The remainder of the Blythe disc contains, by Handel, “Ombra mai fu” (Serse), “Where Shall I fly” (Semele), and “Al lamp dell-armi,” “Aure, deh, per pietà,” and “Priva son d’ogni conforto” (Giulio Cesare). The Bach contributions consist of “Erbarme dich, mein Gott” and “Können Tränen meiner Wanger” (Mattthäus Passion); “Von den Stricken meiner Sünden” and “Es ist vollbracht!” (Johannes-Passion), the latter with the distinguished Jérôme Hantaï on viola da gamba; and “Agnus Dei” (Messe in B Minor). While not for an instant questioning the singer’s technical mastery, it must be pointed out that there are others on record who touch the heart deeper in this repertoire.
DEUTER: GARDEN OF THE GODS – ANNETTE CANTOR, VOICE – NEW EARTH RECORDS
“And the only miracle that is possible is to enter this garden of Eden again, to become childlike, to allow nature its flow. Don’t block it, don’t stand in the way... You are part of the continuous mystery that is happening.”
With this quote from the late spiritual teacher Osho, the intention behind this album becomes clear. Happily, intention is realized.
This album is dedicated to “everybody who has the courage to go a step in the direction of love, silence and truth to make this place a Garden of the Gods.”
Chaitanya G. Deuter, a treasured presence among New Age composers, wrote these eight tracks to take advantage of the qualities of “love for life and a lightness” that distinguish Annette Cantor’s soothing voice. He also wished to “explore new territory” in his musical world by creating a unique, idyllic landscape.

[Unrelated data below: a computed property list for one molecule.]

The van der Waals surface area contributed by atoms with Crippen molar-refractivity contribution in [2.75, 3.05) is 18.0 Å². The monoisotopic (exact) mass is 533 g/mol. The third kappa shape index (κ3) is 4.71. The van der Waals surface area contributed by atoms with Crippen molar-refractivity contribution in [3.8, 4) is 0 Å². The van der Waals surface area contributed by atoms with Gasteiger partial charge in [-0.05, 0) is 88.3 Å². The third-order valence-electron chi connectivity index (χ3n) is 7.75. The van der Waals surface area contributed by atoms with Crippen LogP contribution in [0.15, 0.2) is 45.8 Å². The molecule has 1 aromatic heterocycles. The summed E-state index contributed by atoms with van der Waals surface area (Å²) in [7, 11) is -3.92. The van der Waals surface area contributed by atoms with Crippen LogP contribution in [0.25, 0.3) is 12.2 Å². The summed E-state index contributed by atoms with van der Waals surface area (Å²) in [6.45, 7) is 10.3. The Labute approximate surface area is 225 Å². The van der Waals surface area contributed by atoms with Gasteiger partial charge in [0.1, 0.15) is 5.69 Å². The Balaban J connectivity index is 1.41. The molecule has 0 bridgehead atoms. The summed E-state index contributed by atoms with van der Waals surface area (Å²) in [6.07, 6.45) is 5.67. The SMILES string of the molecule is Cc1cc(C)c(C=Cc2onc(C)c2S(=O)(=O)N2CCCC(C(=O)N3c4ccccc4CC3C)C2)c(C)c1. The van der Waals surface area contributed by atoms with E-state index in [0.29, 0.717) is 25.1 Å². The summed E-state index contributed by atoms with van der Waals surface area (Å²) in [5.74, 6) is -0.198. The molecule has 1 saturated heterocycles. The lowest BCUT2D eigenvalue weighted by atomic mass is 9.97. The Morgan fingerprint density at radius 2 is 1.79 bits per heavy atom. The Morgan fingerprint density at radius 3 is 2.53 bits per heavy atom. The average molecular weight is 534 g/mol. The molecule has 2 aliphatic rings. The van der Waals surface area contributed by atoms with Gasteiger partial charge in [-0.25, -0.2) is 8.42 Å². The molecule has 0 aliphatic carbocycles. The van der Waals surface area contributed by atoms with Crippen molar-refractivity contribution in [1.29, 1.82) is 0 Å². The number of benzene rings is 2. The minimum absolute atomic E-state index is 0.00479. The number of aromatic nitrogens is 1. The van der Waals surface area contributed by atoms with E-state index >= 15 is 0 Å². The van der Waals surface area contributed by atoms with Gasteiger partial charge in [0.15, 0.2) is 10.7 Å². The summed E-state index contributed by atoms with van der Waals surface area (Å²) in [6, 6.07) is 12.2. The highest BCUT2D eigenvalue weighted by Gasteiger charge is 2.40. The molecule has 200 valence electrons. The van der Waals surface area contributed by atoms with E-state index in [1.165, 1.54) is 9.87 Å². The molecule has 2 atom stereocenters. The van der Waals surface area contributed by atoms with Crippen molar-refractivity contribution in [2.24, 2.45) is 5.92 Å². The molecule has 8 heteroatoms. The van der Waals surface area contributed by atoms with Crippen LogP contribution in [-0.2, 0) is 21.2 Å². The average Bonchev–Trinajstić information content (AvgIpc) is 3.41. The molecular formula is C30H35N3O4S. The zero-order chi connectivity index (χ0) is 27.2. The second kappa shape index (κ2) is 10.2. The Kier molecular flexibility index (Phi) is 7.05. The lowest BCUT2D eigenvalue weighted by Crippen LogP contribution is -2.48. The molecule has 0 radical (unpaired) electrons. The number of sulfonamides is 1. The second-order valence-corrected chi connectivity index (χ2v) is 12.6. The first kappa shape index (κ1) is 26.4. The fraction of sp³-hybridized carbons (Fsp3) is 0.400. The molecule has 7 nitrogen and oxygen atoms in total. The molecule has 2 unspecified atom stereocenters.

Deuter’s eight tracks mix Cantor’s healing voice with his playing of guitar, flute, synthesizer, and drums. Occasionally, as in the vaguely Native American “Felsen im Licht,” Deuter’s own voice is heard. Some of the pieces were composed in advance; others emerged spontaneously, with layers of instrumentation added later on. The results are very beautiful.
The sound quality on this album is excellent. There’s a lot of intelligence involved in writing engaging, enveloping music that conveys deep spiritual intention. This music simultaneously draws you in, lifts you up, and helps you feel whole and complete. It becomes your friend. You will feel blessed to use this disc for meditation, healing, relaxation, or as background for massage. If you can’t find it in your usual outlets, call 1-800-245-4482.
BRAHMS & STRAVINSKY VIOLIN CONCERTOS – HILARY HAHN – ACADEMY OF ST. MARTIN IN THE FIELDS/MARRINER – SONY SK 89649 or, in single-layer SACD, SS 89649
Hilary Hahn has given us a recording for the ages. The 21-year old violinist possesses a marvelous technique and a luscious, sweet tone that she employs in service to the emotional core of the music at hand. The result is some of the most vibrant, energized, and moving playing to be heard on today’s concert stage.
Aligned with Brahms’ dramatic orchestral introduction, Hahn launches into his concerto’s first passages with vigor. Then, as her arpeggios lead to the violin’s first inward statement, her sound becomes increasingly tender and loving, as though her instrument is reproducing the sound of a heart opening in song. It is an extraordinary experience, this transition from an almost masculine introduction – the Chinese term “yang” is more accurate – to a more feminine (“yin”) vulnerability and sweetness that communicate feelings better expressed in tender touches and tears than in prose.